Support`arc browse --revision <commit>` and make `arc browse` with no arguments mean `... --revision HEAD`
Open, Needs TriagePublic


In order to launch a browser on a revision today, the user must use the form:

arc browse Dnnn

A common operation is to want to open the browser to whatever revision is associated with the branch you're working on, without first having to run a separate command (such as arc feature and look for your branch, or git log).

For our users, this is noticeable delta because we used to have:

name_of_internal_tool open

Which would do exactly this (open the appropriate Review Board review request).

A possible way to support this nicely with arc is to allow use of browse with no further arguments:

arc browse

Today this merely gives an error message:

Usage Exception: Specify one or more paths or objects to browse. Use the command "arc browse ." if you want to browse this directory.

I understand that arc browse is intended to be multi-purpose. My naive argument for this would be that if you're trying to browse a commit or a directory, you by definition know what you are wanting to browse - whether it's passing . or HEAD or similar.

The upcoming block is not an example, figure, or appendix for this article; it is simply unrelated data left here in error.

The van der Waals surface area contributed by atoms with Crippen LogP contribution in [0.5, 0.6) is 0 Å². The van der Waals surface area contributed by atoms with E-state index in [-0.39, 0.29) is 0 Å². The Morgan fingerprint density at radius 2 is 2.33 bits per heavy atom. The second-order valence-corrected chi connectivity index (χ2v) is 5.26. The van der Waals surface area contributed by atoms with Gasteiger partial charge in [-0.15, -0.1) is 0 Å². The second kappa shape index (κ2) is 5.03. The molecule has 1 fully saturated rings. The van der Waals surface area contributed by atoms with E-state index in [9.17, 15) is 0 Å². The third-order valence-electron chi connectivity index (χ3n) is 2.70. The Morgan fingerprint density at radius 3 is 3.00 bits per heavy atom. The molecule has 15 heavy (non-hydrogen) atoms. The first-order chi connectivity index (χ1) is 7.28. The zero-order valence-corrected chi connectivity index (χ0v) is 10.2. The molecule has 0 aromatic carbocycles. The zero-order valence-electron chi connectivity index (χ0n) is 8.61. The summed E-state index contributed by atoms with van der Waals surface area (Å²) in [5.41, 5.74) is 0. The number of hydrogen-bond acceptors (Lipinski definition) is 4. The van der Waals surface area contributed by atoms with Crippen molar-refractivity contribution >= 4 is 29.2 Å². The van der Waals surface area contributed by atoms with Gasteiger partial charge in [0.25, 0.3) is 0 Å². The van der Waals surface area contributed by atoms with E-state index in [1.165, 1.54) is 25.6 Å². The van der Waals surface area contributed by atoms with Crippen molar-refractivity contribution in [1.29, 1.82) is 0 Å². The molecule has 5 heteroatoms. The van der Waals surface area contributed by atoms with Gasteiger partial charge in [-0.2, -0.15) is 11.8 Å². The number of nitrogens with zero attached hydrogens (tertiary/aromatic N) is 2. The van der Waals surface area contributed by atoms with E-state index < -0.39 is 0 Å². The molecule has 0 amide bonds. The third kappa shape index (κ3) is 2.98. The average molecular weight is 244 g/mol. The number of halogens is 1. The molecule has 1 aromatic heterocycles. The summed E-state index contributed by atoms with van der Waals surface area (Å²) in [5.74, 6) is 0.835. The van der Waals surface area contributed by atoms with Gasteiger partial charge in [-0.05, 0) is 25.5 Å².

On the other hand, if you're trying to browse a revision there is a fundamental gap between what you clearly know as a user and what you need to instruct arc to do what you want. As a result, it feels somewhat reasonable to me that the default behavior without arguments is to assume the user wants to browse a revision, and detect the revision of the current branch.

An alternative might be:

arc browse D.    # notice the dot ;)

Or some similar syntax that's easy to type and remember, yet also avoids implying to the user that arc browse is only useful for revisions.

scode created this task.Apr 28 2016, 5:58 PM
scode updated the task description. (Show Details)
scode added a project: Restricted Project.Apr 28 2016, 6:00 PM
scode moved this task from Restricted Project Column to Restricted Project Column on the Restricted Project board.Apr 28 2016, 6:00 PM

Some earlier discussion in T5781, although I didn't really have a clear way forward at the time and still don't.